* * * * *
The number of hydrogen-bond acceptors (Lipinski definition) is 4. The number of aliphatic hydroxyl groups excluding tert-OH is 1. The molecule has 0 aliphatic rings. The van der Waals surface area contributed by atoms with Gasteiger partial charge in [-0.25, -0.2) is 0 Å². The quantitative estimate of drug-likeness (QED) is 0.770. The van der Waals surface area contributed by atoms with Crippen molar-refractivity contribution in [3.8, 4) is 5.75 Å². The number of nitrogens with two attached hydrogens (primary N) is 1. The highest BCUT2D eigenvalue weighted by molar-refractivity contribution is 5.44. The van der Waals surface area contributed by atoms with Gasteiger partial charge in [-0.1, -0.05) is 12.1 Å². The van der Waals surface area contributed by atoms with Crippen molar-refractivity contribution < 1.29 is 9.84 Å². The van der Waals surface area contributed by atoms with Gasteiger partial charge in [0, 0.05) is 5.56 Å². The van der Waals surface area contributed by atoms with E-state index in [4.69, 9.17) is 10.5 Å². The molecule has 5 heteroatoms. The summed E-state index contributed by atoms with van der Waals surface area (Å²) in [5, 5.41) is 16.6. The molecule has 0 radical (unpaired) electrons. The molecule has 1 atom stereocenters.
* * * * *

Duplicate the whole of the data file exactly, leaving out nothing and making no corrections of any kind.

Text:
The number of hydrogen-bond acceptors (Lipinski definition) is 4. The number of aliphatic hydroxyl groups excluding tert-OH is 1. The molecule has 0 aliphatic rings. The van der Waals surface area contributed by atoms with Gasteiger partial charge in [-0.25, -0.2) is 0 Å². The quantitative estimate of drug-likeness (QED) is 0.770. The van der Waals surface area contributed by atoms with Crippen molar-refractivity contribution in [3.8, 4) is 5.75 Å². The number of nitrogens with two attached hydrogens (primary N) is 1. The highest BCUT2D eigenvalue weighted by molar-refractivity contribution is 5.44. The van der Waals surface area contributed by atoms with Gasteiger partial charge in [-0.1, -0.05) is 12.1 Å². The van der Waals surface area contributed by atoms with Crippen molar-refractivity contribution < 1.29 is 9.84 Å². The van der Waals surface area contributed by atoms with Gasteiger partial charge in [0, 0.05) is 5.56 Å². The van der Waals surface area contributed by atoms with E-state index in [4.69, 9.17) is 10.5 Å². The molecule has 5 heteroatoms. The summed E-state index contributed by atoms with van der Waals surface area (Å²) in [5, 5.41) is 16.6. The molecule has 0 radical (unpaired) electrons. The molecule has 1 atom stereocenters.